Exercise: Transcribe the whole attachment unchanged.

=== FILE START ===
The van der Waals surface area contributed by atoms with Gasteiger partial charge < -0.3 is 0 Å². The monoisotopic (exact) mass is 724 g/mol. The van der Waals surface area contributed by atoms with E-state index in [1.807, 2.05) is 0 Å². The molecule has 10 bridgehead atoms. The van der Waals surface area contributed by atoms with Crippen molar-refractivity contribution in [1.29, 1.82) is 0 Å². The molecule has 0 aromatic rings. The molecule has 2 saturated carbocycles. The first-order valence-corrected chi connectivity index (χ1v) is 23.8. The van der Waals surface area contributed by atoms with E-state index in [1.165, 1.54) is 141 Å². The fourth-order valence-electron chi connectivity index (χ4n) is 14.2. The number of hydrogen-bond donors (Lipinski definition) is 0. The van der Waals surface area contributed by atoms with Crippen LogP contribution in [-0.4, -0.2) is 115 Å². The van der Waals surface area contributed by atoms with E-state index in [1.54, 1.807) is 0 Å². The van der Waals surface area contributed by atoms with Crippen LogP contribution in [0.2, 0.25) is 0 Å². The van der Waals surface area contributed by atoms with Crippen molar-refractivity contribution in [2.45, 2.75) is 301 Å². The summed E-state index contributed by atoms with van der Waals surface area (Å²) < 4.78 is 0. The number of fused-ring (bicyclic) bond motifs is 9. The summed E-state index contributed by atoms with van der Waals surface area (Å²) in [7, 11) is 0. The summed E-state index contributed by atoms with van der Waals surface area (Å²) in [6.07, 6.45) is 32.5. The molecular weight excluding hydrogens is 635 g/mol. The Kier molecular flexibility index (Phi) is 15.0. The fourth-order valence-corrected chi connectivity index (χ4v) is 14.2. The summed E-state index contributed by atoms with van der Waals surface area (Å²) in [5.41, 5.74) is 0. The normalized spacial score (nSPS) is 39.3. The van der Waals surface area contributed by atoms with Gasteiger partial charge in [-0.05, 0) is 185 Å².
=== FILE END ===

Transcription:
The van der Waals surface area contributed by atoms with Gasteiger partial charge < -0.3 is 0 Å². The monoisotopic (exact) mass is 724 g/mol. The van der Waals surface area contributed by atoms with E-state index in [1.807, 2.05) is 0 Å². The molecule has 10 bridgehead atoms. The van der Waals surface area contributed by atoms with Crippen molar-refractivity contribution in [1.29, 1.82) is 0 Å². The molecule has 0 aromatic rings. The molecule has 2 saturated carbocycles. The first-order valence-corrected chi connectivity index (χ1v) is 23.8. The van der Waals surface area contributed by atoms with E-state index in [1.165, 1.54) is 141 Å². The fourth-order valence-electron chi connectivity index (χ4n) is 14.2. The number of hydrogen-bond donors (Lipinski definition) is 0. The van der Waals surface area contributed by atoms with Crippen LogP contribution in [-0.4, -0.2) is 115 Å². The van der Waals surface area contributed by atoms with E-state index in [1.54, 1.807) is 0 Å². The van der Waals surface area contributed by atoms with Crippen LogP contribution in [0.2, 0.25) is 0 Å². The van der Waals surface area contributed by atoms with Crippen molar-refractivity contribution in [2.45, 2.75) is 301 Å². The summed E-state index contributed by atoms with van der Waals surface area (Å²) < 4.78 is 0. The number of fused-ring (bicyclic) bond motifs is 9. The summed E-state index contributed by atoms with van der Waals surface area (Å²) in [7, 11) is 0. The summed E-state index contributed by atoms with van der Waals surface area (Å²) in [6.07, 6.45) is 32.5. The molecular weight excluding hydrogens is 635 g/mol. The Kier molecular flexibility index (Phi) is 15.0. The fourth-order valence-corrected chi connectivity index (χ4v) is 14.2. The summed E-state index contributed by atoms with van der Waals surface area (Å²) in [5.41, 5.74) is 0. The normalized spacial score (nSPS) is 39.3. The van der Waals surface area contributed by atoms with Gasteiger partial charge in [-0.05, 0) is 185 Å².